Possessing language, humans have had a high-fidelity code for transmitting detailed information down the generations. Many […] of the things we make use of in our everyday lives rely on specialized knowledge or skills to produce.”

Prof. Mark Pagel

But where, exactly, is language located in the brain? Research has identified two primary “language centers,” which are both located on the left side of the brain.

These are Broca’s area, tasked with directing the processes that lead to speech utterance, and Wernicke’s area, whose main role is to “decode” speech.

If a person experienced a brain injury resulting in damage to one of these areas, it would impair their ability to speak and comprehend what is said.

However, additional research shows that learning more languages — and learning them well — has its own effect on the brain, boosting the size and activity of certain brain areas separate from the traditional “language centers.”

A study led by researchers from Lund University in Sweden found that committed language students experienced growth in the hippocampus, a brain region associated with learning and spatial navigation, as well as in parts of the cerebral cortex, or the outmost layer of the brain.

Moreover, a study previously covered by Medical News Today found evidence to suggest that the more languages we learn, especially during childhood, the easier our brains find it to process and retain new information.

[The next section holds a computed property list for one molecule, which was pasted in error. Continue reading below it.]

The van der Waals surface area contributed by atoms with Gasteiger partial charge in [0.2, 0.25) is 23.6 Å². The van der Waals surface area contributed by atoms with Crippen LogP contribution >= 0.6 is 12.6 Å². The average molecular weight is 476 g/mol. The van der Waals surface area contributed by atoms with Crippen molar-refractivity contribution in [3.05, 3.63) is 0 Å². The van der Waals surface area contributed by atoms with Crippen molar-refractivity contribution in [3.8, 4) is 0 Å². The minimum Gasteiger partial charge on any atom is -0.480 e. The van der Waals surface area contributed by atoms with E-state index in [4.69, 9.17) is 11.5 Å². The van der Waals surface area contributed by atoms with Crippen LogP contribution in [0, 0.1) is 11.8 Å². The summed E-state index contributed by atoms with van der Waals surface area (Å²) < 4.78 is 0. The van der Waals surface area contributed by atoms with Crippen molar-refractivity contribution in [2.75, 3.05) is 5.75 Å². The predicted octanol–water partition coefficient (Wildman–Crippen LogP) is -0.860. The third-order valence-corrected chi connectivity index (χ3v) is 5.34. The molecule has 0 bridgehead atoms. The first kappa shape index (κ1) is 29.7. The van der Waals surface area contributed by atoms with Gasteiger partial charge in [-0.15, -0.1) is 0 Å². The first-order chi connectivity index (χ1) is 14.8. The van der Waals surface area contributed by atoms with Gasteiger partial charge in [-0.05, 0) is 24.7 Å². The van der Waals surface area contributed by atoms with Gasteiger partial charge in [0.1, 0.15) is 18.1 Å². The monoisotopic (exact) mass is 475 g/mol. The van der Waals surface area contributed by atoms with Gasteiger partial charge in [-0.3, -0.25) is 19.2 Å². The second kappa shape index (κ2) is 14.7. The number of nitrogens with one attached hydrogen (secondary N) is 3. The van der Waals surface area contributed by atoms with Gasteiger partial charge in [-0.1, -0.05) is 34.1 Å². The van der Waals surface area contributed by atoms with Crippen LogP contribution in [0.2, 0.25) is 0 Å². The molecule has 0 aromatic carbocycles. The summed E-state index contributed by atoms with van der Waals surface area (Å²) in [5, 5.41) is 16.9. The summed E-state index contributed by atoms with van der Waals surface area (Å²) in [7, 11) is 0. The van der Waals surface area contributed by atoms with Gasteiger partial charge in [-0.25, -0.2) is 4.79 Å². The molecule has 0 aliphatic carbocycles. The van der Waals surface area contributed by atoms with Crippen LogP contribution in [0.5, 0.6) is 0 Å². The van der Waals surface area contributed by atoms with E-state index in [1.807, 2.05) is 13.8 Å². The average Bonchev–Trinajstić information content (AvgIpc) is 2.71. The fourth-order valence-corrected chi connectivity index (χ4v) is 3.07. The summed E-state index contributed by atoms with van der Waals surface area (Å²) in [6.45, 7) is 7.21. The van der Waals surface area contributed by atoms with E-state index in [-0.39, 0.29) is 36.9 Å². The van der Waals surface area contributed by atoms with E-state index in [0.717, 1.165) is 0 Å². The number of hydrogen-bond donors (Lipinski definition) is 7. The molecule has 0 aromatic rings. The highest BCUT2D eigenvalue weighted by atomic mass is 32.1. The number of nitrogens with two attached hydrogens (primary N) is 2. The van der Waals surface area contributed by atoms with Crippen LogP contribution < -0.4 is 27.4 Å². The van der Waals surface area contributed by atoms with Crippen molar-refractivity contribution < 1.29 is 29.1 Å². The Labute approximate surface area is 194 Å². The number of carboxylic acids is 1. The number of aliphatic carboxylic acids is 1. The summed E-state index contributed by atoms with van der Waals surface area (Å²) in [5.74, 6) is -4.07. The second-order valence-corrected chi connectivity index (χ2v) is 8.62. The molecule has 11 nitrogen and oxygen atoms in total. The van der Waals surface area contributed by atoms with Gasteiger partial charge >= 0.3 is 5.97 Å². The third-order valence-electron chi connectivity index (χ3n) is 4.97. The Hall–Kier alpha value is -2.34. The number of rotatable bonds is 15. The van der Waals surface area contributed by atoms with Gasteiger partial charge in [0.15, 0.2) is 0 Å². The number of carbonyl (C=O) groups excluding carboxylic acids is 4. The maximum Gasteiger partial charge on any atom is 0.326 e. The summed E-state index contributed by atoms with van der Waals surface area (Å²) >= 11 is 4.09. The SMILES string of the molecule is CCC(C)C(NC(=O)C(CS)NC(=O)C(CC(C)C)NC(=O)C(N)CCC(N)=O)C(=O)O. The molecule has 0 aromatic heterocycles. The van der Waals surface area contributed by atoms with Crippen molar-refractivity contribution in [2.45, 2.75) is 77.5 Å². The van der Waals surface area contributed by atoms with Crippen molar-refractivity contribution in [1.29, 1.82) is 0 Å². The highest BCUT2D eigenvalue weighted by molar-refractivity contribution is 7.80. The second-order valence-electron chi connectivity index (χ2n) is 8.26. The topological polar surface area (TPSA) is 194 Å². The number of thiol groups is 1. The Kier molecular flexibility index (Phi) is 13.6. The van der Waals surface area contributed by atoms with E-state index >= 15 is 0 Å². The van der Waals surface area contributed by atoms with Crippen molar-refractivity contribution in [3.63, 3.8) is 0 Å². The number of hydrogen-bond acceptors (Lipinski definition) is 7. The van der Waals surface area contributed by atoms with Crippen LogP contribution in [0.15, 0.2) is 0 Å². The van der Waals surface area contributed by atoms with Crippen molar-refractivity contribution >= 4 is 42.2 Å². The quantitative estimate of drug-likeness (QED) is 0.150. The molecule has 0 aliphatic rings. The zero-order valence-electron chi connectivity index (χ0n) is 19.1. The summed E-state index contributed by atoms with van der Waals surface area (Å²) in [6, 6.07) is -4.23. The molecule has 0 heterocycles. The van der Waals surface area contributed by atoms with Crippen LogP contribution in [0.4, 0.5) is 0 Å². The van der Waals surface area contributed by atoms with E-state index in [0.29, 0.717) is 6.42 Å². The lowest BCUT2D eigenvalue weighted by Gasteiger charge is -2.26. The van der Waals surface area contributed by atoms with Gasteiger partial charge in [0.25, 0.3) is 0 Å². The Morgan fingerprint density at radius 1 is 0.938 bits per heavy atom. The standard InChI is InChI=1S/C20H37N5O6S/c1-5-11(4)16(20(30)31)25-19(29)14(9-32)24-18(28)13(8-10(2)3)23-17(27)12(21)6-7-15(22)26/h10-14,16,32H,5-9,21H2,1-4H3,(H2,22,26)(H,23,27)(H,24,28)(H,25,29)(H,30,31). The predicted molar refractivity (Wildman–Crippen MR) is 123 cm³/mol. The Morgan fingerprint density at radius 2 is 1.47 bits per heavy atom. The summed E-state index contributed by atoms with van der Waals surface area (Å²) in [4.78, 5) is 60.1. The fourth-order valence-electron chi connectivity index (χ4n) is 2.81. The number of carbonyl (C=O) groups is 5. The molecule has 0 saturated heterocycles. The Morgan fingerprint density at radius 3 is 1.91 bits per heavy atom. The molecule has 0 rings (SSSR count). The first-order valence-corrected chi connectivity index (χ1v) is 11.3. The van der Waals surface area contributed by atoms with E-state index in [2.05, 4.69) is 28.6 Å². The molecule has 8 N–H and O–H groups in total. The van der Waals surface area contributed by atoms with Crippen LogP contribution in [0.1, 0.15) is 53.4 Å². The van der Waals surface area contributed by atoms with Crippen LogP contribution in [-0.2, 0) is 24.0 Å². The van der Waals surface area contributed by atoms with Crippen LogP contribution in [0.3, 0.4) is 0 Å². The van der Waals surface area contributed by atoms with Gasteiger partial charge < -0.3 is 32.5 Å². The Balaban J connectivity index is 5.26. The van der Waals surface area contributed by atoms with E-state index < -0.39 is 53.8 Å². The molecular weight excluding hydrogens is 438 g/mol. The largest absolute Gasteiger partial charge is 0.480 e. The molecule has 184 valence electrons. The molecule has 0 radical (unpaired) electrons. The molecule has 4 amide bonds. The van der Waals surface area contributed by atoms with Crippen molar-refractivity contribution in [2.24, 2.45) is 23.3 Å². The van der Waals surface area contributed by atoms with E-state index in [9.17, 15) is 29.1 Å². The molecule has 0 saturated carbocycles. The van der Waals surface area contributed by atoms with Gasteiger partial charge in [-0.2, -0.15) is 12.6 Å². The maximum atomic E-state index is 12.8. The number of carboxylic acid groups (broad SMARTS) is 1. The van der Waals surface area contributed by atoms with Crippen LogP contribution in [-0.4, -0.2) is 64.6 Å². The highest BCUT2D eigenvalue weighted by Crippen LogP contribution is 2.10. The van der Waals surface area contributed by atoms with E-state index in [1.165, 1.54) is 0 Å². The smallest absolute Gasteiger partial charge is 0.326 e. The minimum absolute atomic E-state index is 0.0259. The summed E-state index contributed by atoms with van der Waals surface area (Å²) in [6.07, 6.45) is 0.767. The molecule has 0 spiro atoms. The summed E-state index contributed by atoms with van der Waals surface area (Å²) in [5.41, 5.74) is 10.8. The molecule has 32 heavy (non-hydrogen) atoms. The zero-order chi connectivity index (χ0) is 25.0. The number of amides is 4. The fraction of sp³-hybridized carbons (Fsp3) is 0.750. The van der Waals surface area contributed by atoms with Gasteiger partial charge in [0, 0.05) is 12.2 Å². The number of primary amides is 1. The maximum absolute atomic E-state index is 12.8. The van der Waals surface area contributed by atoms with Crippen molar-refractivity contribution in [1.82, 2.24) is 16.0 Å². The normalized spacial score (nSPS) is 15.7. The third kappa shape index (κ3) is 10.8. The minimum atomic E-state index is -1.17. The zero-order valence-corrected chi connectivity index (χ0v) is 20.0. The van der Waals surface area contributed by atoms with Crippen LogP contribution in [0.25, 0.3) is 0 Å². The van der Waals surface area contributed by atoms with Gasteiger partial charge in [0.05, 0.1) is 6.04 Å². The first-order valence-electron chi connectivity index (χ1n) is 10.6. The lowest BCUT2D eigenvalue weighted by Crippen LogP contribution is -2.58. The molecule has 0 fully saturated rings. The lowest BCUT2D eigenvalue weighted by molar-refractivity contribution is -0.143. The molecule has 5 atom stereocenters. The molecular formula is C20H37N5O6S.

It seems that language-learning boosts brain cells’ potential to form new connections fast.

In fact, researchers have drawn many connections between bilingualism or multilingualism and the maintenance of brain health.

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Being able to speak more than one language has protective effects on cognitive functioning.

Multiple studies, for instance, have found that bilingualism can protect the brain against Alzheimer’s disease and other forms of dementia.

In one such study, scientists from the University of Edinburgh in the United Kingdom and Nizam’s Institute of Medical Sciences in Hyderabad, India, worked with a group of people with Alzheimer’s disease, vascular dementia, or frontotemporal dementia.

The team noticed that in those who spoke a second language, dementia — referring to all three of the types that this study targeted — onset was delayed by as long as 4.5 years.

[These findings] suggest that bilingualism might have a stronger influence on dementia than any currently available drugs.”

Study co-author Thomas Bak

Another study, the findings of which appeared last year in the journal Neuropsychologia, also shed some light on why bilingualism might protect against cognitive decline.

The authors explain that this is is likely because speaking two languages helps develop the medial temporal lobes of the brain, which play a key role in forming new memories, and it increases both cortical thickness and the density of gray matter, which is largely made of neurons.

Being bilingual has other benefits, too, such as training the brain to process information efficiently while expending only the necessary resources on the tasks at hand.